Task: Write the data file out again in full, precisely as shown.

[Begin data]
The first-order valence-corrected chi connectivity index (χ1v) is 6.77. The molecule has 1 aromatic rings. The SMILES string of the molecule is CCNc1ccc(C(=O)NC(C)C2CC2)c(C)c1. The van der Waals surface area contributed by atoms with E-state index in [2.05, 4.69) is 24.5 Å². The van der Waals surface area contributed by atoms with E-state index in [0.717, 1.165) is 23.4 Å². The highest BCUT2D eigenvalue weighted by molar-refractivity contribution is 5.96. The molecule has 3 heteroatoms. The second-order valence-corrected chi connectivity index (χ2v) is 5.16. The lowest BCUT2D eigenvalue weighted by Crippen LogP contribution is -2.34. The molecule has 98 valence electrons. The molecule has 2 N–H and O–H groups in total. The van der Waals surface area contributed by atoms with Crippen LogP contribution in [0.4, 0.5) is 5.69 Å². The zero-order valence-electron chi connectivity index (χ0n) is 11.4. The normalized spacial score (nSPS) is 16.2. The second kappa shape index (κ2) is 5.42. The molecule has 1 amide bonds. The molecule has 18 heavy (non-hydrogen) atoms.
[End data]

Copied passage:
The first-order valence-corrected chi connectivity index (χ1v) is 6.77. The molecule has 1 aromatic rings. The SMILES string of the molecule is CCNc1ccc(C(=O)NC(C)C2CC2)c(C)c1. The van der Waals surface area contributed by atoms with E-state index in [2.05, 4.69) is 24.5 Å². The van der Waals surface area contributed by atoms with E-state index in [0.717, 1.165) is 23.4 Å². The highest BCUT2D eigenvalue weighted by molar-refractivity contribution is 5.96. The molecule has 3 heteroatoms. The second-order valence-corrected chi connectivity index (χ2v) is 5.16. The lowest BCUT2D eigenvalue weighted by Crippen LogP contribution is -2.34. The molecule has 98 valence electrons. The molecule has 2 N–H and O–H groups in total. The van der Waals surface area contributed by atoms with Crippen LogP contribution in [0.4, 0.5) is 5.69 Å². The zero-order valence-electron chi connectivity index (χ0n) is 11.4. The normalized spacial score (nSPS) is 16.2. The second kappa shape index (κ2) is 5.42. The molecule has 1 amide bonds. The molecule has 18 heavy (non-hydrogen) atoms.